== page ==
Discuss and debate the issues that mean the most to you.
People are ramping up for London 2012, and I’m excited too, but not for the same reason everyone else is, because I’m not really following the Olympics. I’m much more interested in the Paralympics, where the world’s most talented disabled athletes meet up to kick ass and take names. Excuse me, compete in athletic events in a spirit of global unity and cooperation.
The Paralympics really challenge social attitudes about what disabled bodies are supposed to look like and what people with disabilities are supposed to be able to do. It includes events in running, swimming, equestrian and other categories, and I love watching the athletes in motion, whether they’re running on prostheses, riding dressage or anything in between. They have these strong, powerful, refined bodies that can break records with incredible grace and finesse because they’ve been spending years in training.
When the Paralympics come around, there’s also an uptick in disabled visibility that for once doesn’t position us as figures of misery and tragedy. Unfortunately, a lot of the coverage is of the “they’re so inspirational” variety, but sometimes, just sometimes, it manages to hit the sweet spot. The spot where disabled athletes and their bodies are celebrated, but not used as a teaching instrument or object lesson. Where barriers and social attitudes start to break down because the fundamental framing of disability is shifted.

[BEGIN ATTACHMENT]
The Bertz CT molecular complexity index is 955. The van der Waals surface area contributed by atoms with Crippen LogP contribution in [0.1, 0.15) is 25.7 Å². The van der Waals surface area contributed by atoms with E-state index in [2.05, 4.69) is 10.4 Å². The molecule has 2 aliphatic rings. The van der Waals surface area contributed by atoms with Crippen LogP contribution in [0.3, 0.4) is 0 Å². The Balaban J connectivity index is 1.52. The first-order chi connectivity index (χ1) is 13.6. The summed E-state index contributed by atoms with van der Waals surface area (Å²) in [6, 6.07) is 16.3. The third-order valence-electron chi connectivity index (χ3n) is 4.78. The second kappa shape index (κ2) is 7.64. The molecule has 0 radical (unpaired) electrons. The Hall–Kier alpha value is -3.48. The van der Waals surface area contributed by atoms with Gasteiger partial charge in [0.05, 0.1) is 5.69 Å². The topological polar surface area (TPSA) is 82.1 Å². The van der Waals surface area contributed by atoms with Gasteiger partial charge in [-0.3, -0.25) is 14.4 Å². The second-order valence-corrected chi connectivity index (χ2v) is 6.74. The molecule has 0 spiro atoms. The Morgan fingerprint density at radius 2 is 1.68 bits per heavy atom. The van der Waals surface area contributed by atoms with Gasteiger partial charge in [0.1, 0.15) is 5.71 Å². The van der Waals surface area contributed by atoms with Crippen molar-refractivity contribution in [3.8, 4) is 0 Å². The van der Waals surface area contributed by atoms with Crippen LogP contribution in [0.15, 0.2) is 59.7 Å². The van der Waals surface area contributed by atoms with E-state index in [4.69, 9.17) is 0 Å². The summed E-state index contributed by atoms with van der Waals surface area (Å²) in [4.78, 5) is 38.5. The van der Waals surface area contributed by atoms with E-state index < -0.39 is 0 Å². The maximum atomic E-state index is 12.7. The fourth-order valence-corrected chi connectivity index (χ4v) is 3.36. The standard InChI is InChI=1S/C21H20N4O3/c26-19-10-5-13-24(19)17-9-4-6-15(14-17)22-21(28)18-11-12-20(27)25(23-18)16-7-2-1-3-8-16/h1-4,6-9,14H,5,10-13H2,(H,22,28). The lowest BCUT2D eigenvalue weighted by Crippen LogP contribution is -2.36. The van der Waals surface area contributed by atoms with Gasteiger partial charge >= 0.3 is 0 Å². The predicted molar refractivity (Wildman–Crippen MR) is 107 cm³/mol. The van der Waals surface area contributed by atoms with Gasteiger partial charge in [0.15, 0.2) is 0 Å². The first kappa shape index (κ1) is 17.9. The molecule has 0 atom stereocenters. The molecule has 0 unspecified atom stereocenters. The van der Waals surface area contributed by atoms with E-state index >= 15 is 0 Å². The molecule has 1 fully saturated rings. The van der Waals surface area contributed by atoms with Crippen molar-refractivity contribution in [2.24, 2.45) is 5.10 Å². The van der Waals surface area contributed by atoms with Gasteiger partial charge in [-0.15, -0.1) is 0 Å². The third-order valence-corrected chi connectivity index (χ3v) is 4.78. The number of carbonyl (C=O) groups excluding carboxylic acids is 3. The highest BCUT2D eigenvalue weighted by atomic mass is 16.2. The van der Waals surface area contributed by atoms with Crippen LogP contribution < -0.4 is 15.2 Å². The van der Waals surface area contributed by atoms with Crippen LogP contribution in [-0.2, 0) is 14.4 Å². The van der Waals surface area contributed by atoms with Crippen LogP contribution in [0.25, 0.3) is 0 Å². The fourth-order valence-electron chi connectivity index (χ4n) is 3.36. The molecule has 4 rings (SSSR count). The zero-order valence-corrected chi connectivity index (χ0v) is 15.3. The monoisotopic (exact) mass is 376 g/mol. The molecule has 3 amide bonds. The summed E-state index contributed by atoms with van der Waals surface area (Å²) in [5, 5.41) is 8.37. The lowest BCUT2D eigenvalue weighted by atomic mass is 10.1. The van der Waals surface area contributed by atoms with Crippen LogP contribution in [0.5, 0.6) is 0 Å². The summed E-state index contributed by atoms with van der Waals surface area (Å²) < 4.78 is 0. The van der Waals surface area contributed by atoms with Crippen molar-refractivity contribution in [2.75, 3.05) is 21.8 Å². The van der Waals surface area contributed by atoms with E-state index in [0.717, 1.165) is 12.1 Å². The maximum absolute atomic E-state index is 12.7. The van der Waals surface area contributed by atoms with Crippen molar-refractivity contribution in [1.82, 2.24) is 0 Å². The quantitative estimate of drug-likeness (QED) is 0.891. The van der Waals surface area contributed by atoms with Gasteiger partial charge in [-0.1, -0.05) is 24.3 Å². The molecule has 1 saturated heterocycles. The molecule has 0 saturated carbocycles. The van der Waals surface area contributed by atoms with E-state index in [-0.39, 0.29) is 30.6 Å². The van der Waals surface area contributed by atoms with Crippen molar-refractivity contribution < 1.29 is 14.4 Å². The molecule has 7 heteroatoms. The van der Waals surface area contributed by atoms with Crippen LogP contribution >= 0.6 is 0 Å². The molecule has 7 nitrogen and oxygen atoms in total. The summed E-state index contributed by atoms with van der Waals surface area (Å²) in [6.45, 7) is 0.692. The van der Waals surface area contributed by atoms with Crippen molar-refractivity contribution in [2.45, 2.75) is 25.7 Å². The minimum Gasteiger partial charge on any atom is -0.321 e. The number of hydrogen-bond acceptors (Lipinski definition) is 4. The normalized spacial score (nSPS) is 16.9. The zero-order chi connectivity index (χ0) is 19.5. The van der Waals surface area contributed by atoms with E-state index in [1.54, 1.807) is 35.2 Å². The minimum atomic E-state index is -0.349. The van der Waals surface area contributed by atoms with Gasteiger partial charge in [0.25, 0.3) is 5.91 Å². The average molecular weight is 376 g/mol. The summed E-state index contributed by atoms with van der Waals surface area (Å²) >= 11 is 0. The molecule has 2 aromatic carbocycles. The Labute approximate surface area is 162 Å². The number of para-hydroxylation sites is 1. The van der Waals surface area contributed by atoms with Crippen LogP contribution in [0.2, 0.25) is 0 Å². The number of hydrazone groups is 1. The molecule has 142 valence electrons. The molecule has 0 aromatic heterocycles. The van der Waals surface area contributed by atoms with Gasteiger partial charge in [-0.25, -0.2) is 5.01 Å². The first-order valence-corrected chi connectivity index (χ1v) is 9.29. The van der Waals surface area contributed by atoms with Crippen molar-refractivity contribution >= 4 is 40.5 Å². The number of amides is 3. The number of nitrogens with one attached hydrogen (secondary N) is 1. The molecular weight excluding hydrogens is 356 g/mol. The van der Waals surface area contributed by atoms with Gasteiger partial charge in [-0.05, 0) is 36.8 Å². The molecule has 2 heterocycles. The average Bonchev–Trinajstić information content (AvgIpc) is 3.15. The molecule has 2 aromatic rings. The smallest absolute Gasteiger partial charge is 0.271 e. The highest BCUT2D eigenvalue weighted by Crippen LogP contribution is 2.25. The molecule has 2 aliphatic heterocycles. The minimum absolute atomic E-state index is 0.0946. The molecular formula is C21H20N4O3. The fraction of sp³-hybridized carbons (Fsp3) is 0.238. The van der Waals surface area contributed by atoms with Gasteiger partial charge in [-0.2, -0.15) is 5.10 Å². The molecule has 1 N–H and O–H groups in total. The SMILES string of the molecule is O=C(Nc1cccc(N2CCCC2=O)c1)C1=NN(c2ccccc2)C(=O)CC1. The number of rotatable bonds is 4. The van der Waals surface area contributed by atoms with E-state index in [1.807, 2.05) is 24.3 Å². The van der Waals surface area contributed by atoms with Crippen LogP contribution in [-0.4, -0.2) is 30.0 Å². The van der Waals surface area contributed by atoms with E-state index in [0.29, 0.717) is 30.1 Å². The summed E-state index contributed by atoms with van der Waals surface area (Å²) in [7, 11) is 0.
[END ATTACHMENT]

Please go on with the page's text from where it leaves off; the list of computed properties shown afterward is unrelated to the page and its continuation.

Like in a recent issue of Elle, where swimmer Jessica Long was profiled. She’s a double amputee who’s been making waves since 2004, when she took four gold medals at the Paralympic games at age 12, pretty much out of nowhere. Uhm, yeah, Jessica Long is officially more badass than I will ever be1. She’s got a closet full of awards and medals to call her own and she’s recognised internationally as an extremely talented athlete.
Not just in the disability community, but in the broader sports community. Long is the first Paralympic athlete to be given the Amateur Athletic Union’s Sullivan Award, which goes to the best amateur athlete in the US. Period. Regardless of disability status. That’s a major accomplishment.
And in Elle, the article has her in a fashion shoot, which is huge.
Physical disability and the fashion world are often positioned at odds with each other. It’s very unusual to see people with disabilities in fashion photography, unless it’s as a stunt. When people with physical disabilities are featured on fashion runways, it’s often as a charity project or Very Special Designer Episode, not something where the disabled models stand on equal footing. Disabled models become freakshows to stare at, or figures of tragedy and inspiration for the audience, but what they aren’t is serious models.
With serious bodies.